Updated: Dec 15, 2020
by Laura Henry
How many of us have heard “exercise is cheap"? And how many of us have come to find out that that’s not exactly the case?!?! Endurance sports are a funny thing; at face value, they appear to be low-maintenance and inexpensive. I mean, what do you need to run? A pair of running shoes? What do you need to ride a bike? A bike and a helmet? And what do you need to swim? A swimsuit, and a pair of goggles so you don’t burn your eyes in pool water? Yes, these things are the bare minimum in terms of equipment needed to take on an endurance sport. But, as we all undoubtedly know, endurance sports are more fun (and usually a bit easier) with some gear beyond just the basics.
Over the last ten years, I’ve tested A LOT of gear. I’m a bit of an early adopter and tinkerer, and this has intensified since I’ve become a coach and since I’ve worked at Fleet Feet Syracuse. I always want to test out products and gear so I can make good recommendations to the athletes who I am working for. All of this being said, I’m also fairly bare-bones when it comes to my approach; I seek to get the best results with the RIGHT gear and equipment, not with the MOST gear and equipment. As such, I have a much lighter pack than many of my fellow athletes when I show up at races. But what I do have works, and as such, I want to share the things that I have found to be the most valuable and worth investing in.
Garmin Fitness Device
Having a Garmin fitness device is a game-changer. And yes, I do believe that Garmin is lightyears ahead of every other brand out there. They have a range of products to fit any user’s needs (my personal favorites have been the Edge 1000 Cycling Computer (for the turn-by-turn navigation feature) and the Forerunner 920XT (for its multisport application and reliability). Almost all Garmin devices support Structured Workouts (a feature that allows you to send detailed workouts to your device in advance via Garmin Connect so the device can tell you what targets you are intended to be hitting when in the middle of a planned workout), which is my favorite feature of any Garmin device, ever.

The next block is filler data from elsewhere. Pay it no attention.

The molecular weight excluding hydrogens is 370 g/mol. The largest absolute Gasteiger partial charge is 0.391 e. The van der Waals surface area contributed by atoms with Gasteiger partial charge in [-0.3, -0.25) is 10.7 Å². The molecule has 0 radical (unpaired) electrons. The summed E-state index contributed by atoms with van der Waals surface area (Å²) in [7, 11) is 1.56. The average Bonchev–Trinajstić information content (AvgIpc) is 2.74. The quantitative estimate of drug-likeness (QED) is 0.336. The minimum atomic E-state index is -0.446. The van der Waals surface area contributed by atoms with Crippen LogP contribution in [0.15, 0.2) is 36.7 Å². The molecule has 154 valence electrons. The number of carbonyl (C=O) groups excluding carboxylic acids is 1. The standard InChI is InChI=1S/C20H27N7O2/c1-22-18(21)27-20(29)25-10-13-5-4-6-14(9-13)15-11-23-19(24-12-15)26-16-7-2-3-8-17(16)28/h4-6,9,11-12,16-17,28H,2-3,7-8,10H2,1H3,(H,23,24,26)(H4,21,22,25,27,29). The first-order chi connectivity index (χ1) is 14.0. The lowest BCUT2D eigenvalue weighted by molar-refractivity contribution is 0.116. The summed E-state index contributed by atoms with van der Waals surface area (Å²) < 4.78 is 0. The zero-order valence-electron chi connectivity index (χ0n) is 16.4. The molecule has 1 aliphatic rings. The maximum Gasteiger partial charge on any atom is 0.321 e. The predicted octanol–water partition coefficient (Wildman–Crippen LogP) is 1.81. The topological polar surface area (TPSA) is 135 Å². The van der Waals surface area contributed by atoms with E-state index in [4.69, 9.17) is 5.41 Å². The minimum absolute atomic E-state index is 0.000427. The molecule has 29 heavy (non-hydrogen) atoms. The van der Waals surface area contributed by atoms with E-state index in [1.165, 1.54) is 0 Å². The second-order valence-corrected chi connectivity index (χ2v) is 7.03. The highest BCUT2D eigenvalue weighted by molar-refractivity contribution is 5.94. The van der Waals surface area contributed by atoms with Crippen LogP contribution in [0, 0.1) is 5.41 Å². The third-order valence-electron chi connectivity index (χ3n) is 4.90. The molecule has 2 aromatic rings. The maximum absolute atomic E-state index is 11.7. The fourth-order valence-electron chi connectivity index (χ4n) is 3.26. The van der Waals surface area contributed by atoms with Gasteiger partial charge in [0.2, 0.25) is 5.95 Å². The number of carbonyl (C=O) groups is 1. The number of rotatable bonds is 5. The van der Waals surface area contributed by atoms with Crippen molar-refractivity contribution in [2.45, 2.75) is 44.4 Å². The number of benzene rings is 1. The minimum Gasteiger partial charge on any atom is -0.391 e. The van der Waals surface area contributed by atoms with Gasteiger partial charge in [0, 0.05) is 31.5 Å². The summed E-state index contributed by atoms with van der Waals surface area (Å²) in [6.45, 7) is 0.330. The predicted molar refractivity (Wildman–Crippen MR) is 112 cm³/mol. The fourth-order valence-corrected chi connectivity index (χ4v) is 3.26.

Garmin Connect, the app that stores information collected via Garmin devices, is compatible with almost every fitness platform out there (including Final Surge, which is the online training log that Team MPI uses to set workouts for coached athletes). The Garmin Connect app itself boasts a wide range of features that are quite impressive and useful. If I could choose just one piece of “extra” equipment, it would be a Garmin fitness device.
Nathan Vapor Air Hydration Vest
For the last two years, my Nathan Vapor Air Hydration Vest has accompanied me on every single run I’ve gone on. It can carry 70 ounces of fluid in its bladder and has space for additional hydration beyond that. I dislike hydration belts since they don’t ever sit quite right and they’re limited in fluid capacity. I DESPISE hand-helds because I think that they alter running form too significantly (they create an imbalance between the two sides of the body, and it’s impossible to get proper arm drive when using one). Running with a hydration vest solves all of these issues; it sits high enough that I can barely notice it, even when it’s at full capacity. I can store gloves, my phone, or other extra clothes/gear in the storage pouch. It truly feels like I’m running “free” since my hands and waist are clear of everything; I can then focus on my form without my hydration device hindering me.
Bike Power Meter